“Well, the wind had picked up a little bit, so I was thinking, ‘Oh, boy, I wonder if I can soar the cliff there. It was intimidating, because it was 400 feet straight down to the trees below, with that granite face. The reason I had picked Cliffside to launch initially was because it only had about 50 feet to fall to the trees, so if I really messed up or it didn’t work, I’d survive.
“So, I took off and turned down the face of the cliff, and I maintained altitude pretty well, and there was lift, but I was having so much fun that I kind of lost track of where I was and waited a little too late to turn in for my landing. I did not make the same green I did before and landed in the tops of some trees and had to get some help down.”
From there, interest in Grandfather as a hang gliding destination took off. The mountain began hosting the Masters of Hang Gliding Championship, the first of which was held in 1976.
The competition ran for 10 years, until tragedy struck when expert pilot Stewart Smith perished in a glider crash. Witnesses believe the wind shifted on Stewart at the last possible minute, leaving him no time to make the proper adjustment. Exhibition flights ended the next year, as well.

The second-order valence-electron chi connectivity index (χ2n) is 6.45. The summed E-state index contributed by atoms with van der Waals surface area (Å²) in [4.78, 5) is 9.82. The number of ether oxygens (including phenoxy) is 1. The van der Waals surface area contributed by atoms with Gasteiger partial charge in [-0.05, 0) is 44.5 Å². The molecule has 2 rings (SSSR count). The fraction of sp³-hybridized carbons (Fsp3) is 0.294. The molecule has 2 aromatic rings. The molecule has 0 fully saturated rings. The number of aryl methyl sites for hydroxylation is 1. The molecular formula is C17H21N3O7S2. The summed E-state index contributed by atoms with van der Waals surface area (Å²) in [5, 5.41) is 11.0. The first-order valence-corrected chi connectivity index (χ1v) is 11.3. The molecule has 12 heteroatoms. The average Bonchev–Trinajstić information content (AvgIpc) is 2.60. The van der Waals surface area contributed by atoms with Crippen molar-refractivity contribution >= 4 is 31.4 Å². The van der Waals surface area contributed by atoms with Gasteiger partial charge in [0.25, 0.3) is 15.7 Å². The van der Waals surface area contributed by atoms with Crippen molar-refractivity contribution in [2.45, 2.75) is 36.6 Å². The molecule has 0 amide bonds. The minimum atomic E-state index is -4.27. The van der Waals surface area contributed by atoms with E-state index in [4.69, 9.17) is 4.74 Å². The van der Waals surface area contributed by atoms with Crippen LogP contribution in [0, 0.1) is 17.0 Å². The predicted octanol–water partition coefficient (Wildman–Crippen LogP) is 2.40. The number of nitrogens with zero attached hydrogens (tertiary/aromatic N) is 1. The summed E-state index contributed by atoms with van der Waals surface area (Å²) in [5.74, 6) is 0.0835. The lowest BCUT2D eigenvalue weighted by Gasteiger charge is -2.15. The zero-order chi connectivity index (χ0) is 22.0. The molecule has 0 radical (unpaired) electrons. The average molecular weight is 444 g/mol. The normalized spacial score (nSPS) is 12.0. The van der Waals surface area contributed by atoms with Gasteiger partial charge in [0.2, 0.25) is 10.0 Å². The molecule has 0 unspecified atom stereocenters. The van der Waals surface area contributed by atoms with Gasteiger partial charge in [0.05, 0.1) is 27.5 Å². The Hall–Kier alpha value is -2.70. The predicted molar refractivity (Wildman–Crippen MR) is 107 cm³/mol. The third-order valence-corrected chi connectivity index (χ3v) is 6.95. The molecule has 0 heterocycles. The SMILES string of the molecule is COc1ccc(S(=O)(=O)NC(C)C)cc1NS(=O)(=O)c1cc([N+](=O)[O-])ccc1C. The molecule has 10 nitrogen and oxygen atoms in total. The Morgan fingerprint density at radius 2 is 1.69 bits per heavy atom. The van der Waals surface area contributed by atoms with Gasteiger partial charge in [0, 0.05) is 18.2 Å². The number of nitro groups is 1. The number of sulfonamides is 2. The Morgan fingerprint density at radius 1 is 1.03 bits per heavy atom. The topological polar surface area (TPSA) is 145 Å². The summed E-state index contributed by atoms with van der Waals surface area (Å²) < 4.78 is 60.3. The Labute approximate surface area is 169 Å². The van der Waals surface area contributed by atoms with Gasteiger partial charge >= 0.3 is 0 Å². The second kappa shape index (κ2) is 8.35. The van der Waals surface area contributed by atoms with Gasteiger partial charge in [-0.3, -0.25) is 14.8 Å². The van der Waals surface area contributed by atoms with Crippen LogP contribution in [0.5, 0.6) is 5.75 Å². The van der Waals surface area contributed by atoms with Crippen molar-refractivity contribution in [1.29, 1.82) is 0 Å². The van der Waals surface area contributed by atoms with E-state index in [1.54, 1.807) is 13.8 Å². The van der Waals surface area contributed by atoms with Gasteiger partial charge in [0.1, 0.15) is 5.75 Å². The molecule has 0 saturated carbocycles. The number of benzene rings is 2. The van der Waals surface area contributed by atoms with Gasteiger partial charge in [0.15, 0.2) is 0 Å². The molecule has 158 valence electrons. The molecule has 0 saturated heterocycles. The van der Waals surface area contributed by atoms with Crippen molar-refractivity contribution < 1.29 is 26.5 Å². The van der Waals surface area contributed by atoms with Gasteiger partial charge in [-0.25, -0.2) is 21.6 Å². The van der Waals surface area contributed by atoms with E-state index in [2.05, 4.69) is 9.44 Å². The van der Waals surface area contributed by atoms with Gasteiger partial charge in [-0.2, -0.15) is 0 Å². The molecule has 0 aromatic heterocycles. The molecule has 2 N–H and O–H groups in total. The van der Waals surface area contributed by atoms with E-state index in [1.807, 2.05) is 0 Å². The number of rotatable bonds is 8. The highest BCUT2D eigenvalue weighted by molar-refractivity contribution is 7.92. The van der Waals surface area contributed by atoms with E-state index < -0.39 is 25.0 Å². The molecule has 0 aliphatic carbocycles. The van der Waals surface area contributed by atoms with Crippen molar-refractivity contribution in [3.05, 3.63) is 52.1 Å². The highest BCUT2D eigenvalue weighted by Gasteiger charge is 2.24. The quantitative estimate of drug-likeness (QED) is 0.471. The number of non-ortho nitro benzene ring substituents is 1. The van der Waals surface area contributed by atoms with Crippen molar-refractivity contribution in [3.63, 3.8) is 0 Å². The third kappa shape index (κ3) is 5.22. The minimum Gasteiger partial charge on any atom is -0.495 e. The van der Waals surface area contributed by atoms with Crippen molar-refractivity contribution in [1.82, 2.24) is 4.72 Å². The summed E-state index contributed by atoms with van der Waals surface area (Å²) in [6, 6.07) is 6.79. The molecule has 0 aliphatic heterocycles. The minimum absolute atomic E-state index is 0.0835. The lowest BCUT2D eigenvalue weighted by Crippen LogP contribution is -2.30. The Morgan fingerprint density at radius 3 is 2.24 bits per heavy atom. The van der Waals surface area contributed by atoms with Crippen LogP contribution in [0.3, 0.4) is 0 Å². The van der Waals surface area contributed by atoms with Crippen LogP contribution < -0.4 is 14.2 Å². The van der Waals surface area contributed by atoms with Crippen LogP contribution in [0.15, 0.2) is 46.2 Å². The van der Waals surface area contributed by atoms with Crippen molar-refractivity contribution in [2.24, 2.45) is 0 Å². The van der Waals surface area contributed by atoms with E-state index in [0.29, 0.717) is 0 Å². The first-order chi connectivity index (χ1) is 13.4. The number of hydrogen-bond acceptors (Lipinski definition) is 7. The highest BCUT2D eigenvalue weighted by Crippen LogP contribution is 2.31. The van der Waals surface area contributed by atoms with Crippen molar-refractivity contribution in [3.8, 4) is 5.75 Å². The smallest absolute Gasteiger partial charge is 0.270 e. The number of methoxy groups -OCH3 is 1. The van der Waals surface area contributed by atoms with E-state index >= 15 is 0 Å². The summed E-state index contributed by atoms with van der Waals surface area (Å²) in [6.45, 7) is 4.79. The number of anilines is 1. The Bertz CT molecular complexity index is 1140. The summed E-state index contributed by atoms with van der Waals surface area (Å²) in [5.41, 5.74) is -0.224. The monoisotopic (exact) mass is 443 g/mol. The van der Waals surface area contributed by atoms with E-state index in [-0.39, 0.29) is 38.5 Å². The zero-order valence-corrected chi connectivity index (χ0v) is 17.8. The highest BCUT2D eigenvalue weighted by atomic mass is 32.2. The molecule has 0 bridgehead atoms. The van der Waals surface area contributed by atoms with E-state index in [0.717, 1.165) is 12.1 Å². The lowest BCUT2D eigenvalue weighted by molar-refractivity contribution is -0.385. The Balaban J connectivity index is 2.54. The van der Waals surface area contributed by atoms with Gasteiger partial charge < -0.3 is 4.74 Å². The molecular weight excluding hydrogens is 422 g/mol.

Hang gliding, however, continues to be popular in the Western North Carolina High Country, with such events as the annual Tater Hill Open on Tater Hill near Boone carrying on the sport’s storied legacy in the region. In fact, Harris and company plan to a do a bit of flying themselves from the spot.
However, Grandfather Mountain will always represent their zenith.
“The pilot community loves Grandfather Mountain and so appreciates what the Morton family did for all the pilots and the sport of hang gliding,” Harris said.
The reunion is presented by Grandfather Mountain, Kitty Hawk Kites and The Rogallo Foundation. For more information on the reunion, visit www.grandfatherreunion.com. For more on Kitty Hawk Kites and The Rogallo Foundation, visit www.kittyhawk.com and www.rogallofoundation.org.
The not-for-profit Grandfather Mountain Stewardship Foundation strives to inspire conservation of the natural world by helping guests explore, understand and value the wonders of Grandfather Mountain. For more information, call (800) 468-7325.